The robotic “bzzzt” of an electronic derailleur will instantly make any bike feel like it’s from the future. In the age of smartphones, it is fitting that bikes made from space-age materials also have electronic shifting. But there are still plenty of mechanical-shifting holdouts in the cycling world. Right now, I’m one of them. But I’ve been wondering if it’s time to finally make the leap.

Over the last 10 years, electronic groups have become more mainstream. Shimano’s Dura-Ace Di2, the first commercially viable electronic drivetrain, came out in 2009 and ignited the electronic revolution. SRAM followed with Red eTap in 2015 and set itself apart by going fully wireless.

Now, Shimano’s Di2 groups have been refined and made ultra-light over the last three generations, and SRAM’s latest AXS groups are packed with exciting new tech, unique gearing options, and 12 speeds. More and more high-end roadgravel, and mountain bikes are coming equipped with electronic drivetrains. Also, plenty of older mechanical bikes can be upgraded to electronic.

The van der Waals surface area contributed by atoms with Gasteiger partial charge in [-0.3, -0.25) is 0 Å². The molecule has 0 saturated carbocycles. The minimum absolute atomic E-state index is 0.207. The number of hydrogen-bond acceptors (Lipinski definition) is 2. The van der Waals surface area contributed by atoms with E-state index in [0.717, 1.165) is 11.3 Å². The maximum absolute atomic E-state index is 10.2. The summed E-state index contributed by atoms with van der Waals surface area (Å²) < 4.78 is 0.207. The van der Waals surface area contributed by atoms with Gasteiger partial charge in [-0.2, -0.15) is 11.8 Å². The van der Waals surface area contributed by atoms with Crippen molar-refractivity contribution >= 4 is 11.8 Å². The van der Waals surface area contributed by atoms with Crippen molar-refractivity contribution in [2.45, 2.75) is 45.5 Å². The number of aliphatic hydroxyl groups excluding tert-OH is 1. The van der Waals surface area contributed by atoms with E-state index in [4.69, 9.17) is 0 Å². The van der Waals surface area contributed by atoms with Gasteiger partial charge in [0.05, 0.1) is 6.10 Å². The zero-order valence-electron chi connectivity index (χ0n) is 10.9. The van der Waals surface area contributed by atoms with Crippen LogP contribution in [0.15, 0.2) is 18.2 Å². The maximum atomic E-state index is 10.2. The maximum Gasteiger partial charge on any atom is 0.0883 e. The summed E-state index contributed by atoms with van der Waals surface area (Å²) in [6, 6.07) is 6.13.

So if you’re buying a new bike or upgrading your old one, how do you choose between a mechanical or electronic group? You can read about all the fancy tech these systems use, but how do you know if you will actually need any of their features or functionality? To learn more about the advantages and disadvantages of going electronic, I spoke to a pair of experts, one from Shimano and one from SRAM.

I called up Nick Legan, Road Brand Manager for Shimano North America, and JP McCarthy, SRAM Road Product Manager. Despite representing rival brands, they actually agree on a lot and both have strong opinions on why going electronic is worth it. They took the time to explain the benefits of Di2 and eTap AXS groups and gave advice on how to decide if an electronic drivetrain is right for you.

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